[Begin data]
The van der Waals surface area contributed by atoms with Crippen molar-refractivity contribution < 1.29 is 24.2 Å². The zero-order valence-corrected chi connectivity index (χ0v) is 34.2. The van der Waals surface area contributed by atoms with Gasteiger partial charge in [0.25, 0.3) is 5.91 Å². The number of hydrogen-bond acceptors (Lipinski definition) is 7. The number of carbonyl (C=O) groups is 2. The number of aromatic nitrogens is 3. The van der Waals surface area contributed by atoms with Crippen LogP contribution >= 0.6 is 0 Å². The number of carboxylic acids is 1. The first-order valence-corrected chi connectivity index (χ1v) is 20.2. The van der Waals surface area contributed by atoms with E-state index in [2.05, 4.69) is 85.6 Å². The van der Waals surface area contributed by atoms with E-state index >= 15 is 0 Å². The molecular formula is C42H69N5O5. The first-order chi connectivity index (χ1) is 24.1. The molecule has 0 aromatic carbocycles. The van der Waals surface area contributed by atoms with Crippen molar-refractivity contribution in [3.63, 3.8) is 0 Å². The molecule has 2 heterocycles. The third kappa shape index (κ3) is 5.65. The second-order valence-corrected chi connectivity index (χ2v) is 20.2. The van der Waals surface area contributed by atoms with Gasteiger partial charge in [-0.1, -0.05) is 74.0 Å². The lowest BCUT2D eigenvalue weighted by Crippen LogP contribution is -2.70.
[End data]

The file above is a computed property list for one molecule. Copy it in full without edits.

The van der Waals surface area contributed by atoms with Crippen molar-refractivity contribution < 1.29 is 24.2 Å². The zero-order valence-corrected chi connectivity index (χ0v) is 34.2. The van der Waals surface area contributed by atoms with Gasteiger partial charge in [0.25, 0.3) is 5.91 Å². The number of hydrogen-bond acceptors (Lipinski definition) is 7. The number of carbonyl (C=O) groups is 2. The number of aromatic nitrogens is 3. The van der Waals surface area contributed by atoms with Crippen LogP contribution >= 0.6 is 0 Å². The number of carboxylic acids is 1. The first-order valence-corrected chi connectivity index (χ1v) is 20.2. The van der Waals surface area contributed by atoms with E-state index in [2.05, 4.69) is 85.6 Å². The van der Waals surface area contributed by atoms with E-state index >= 15 is 0 Å². The molecular formula is C42H69N5O5. The first-order chi connectivity index (χ1) is 24.1. The molecule has 0 aromatic carbocycles. The van der Waals surface area contributed by atoms with Crippen molar-refractivity contribution in [3.63, 3.8) is 0 Å². The molecule has 2 heterocycles. The third kappa shape index (κ3) is 5.65. The second-order valence-corrected chi connectivity index (χ2v) is 20.2. The van der Waals surface area contributed by atoms with Gasteiger partial charge in [-0.1, -0.05) is 74.0 Å². The lowest BCUT2D eigenvalue weighted by Crippen LogP contribution is -2.70.